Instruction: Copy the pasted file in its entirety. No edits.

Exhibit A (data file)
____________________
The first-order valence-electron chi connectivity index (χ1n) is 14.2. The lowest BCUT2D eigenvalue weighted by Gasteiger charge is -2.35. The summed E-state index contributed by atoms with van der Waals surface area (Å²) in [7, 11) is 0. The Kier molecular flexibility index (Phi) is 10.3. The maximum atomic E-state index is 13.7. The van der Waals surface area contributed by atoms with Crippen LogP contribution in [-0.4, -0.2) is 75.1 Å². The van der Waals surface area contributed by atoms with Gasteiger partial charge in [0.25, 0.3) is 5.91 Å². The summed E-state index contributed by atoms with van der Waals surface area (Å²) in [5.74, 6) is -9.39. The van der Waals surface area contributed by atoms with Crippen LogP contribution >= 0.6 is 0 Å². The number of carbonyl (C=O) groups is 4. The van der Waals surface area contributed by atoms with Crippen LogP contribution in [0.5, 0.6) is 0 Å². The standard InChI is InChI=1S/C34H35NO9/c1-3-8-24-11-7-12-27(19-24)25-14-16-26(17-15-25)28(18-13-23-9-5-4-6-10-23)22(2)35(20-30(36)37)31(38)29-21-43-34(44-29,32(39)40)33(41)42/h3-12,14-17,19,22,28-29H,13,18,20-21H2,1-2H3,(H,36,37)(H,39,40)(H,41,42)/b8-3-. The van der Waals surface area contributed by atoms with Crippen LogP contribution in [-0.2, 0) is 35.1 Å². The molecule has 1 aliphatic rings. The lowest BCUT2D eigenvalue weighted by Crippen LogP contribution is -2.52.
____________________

The first-order valence-electron chi connectivity index (χ1n) is 14.2. The lowest BCUT2D eigenvalue weighted by Gasteiger charge is -2.35. The summed E-state index contributed by atoms with van der Waals surface area (Å²) in [7, 11) is 0. The Kier molecular flexibility index (Phi) is 10.3. The maximum atomic E-state index is 13.7. The van der Waals surface area contributed by atoms with Crippen LogP contribution in [-0.4, -0.2) is 75.1 Å². The van der Waals surface area contributed by atoms with Gasteiger partial charge in [0.25, 0.3) is 5.91 Å². The summed E-state index contributed by atoms with van der Waals surface area (Å²) in [5.74, 6) is -9.39. The van der Waals surface area contributed by atoms with Crippen LogP contribution >= 0.6 is 0 Å². The number of carbonyl (C=O) groups is 4. The van der Waals surface area contributed by atoms with Crippen LogP contribution in [0.5, 0.6) is 0 Å². The standard InChI is InChI=1S/C34H35NO9/c1-3-8-24-11-7-12-27(19-24)25-14-16-26(17-15-25)28(18-13-23-9-5-4-6-10-23)22(2)35(20-30(36)37)31(38)29-21-43-34(44-29,32(39)40)33(41)42/h3-12,14-17,19,22,28-29H,13,18,20-21H2,1-2H3,(H,36,37)(H,39,40)(H,41,42)/b8-3-. The van der Waals surface area contributed by atoms with Crippen LogP contribution in [-0.2, 0) is 35.1 Å². The molecule has 1 aliphatic rings. The lowest BCUT2D eigenvalue weighted by Crippen LogP contribution is -2.52.